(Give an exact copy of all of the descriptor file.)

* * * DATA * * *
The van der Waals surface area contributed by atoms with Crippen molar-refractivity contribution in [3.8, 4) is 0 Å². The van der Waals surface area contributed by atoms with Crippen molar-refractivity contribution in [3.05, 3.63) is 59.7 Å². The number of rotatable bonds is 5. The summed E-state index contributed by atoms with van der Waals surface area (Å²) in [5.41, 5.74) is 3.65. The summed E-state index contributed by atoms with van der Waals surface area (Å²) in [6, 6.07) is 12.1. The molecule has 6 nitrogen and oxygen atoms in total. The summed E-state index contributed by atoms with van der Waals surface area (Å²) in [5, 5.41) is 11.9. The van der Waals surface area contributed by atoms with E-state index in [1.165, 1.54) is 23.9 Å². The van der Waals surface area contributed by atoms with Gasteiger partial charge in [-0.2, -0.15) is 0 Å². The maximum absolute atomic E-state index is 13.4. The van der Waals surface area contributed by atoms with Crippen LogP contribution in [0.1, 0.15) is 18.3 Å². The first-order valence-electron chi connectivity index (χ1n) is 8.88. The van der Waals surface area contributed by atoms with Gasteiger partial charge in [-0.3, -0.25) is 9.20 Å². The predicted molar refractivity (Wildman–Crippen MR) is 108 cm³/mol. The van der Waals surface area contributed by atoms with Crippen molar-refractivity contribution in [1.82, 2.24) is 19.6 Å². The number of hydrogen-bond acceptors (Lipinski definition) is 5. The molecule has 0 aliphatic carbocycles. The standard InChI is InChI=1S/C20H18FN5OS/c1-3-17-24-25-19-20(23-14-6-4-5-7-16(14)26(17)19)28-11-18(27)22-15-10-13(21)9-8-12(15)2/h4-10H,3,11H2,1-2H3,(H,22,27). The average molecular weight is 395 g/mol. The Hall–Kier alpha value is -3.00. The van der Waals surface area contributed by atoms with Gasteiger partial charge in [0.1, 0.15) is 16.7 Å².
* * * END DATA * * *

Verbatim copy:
The van der Waals surface area contributed by atoms with Crippen molar-refractivity contribution in [3.8, 4) is 0 Å². The van der Waals surface area contributed by atoms with Crippen molar-refractivity contribution in [3.05, 3.63) is 59.7 Å². The number of rotatable bonds is 5. The summed E-state index contributed by atoms with van der Waals surface area (Å²) in [5.41, 5.74) is 3.65. The summed E-state index contributed by atoms with van der Waals surface area (Å²) in [6, 6.07) is 12.1. The molecule has 6 nitrogen and oxygen atoms in total. The summed E-state index contributed by atoms with van der Waals surface area (Å²) in [5, 5.41) is 11.9. The van der Waals surface area contributed by atoms with E-state index in [1.165, 1.54) is 23.9 Å². The van der Waals surface area contributed by atoms with Gasteiger partial charge in [-0.2, -0.15) is 0 Å². The maximum absolute atomic E-state index is 13.4. The van der Waals surface area contributed by atoms with Crippen LogP contribution in [0.1, 0.15) is 18.3 Å². The first-order valence-electron chi connectivity index (χ1n) is 8.88. The van der Waals surface area contributed by atoms with Gasteiger partial charge in [-0.3, -0.25) is 9.20 Å². The predicted molar refractivity (Wildman–Crippen MR) is 108 cm³/mol. The van der Waals surface area contributed by atoms with Crippen molar-refractivity contribution in [1.82, 2.24) is 19.6 Å². The number of hydrogen-bond acceptors (Lipinski definition) is 5. The molecule has 0 aliphatic carbocycles. The standard InChI is InChI=1S/C20H18FN5OS/c1-3-17-24-25-19-20(23-14-6-4-5-7-16(14)26(17)19)28-11-18(27)22-15-10-13(21)9-8-12(15)2/h4-10H,3,11H2,1-2H3,(H,22,27). The average molecular weight is 395 g/mol. The Hall–Kier alpha value is -3.00. The van der Waals surface area contributed by atoms with Gasteiger partial charge in [0.1, 0.15) is 16.7 Å².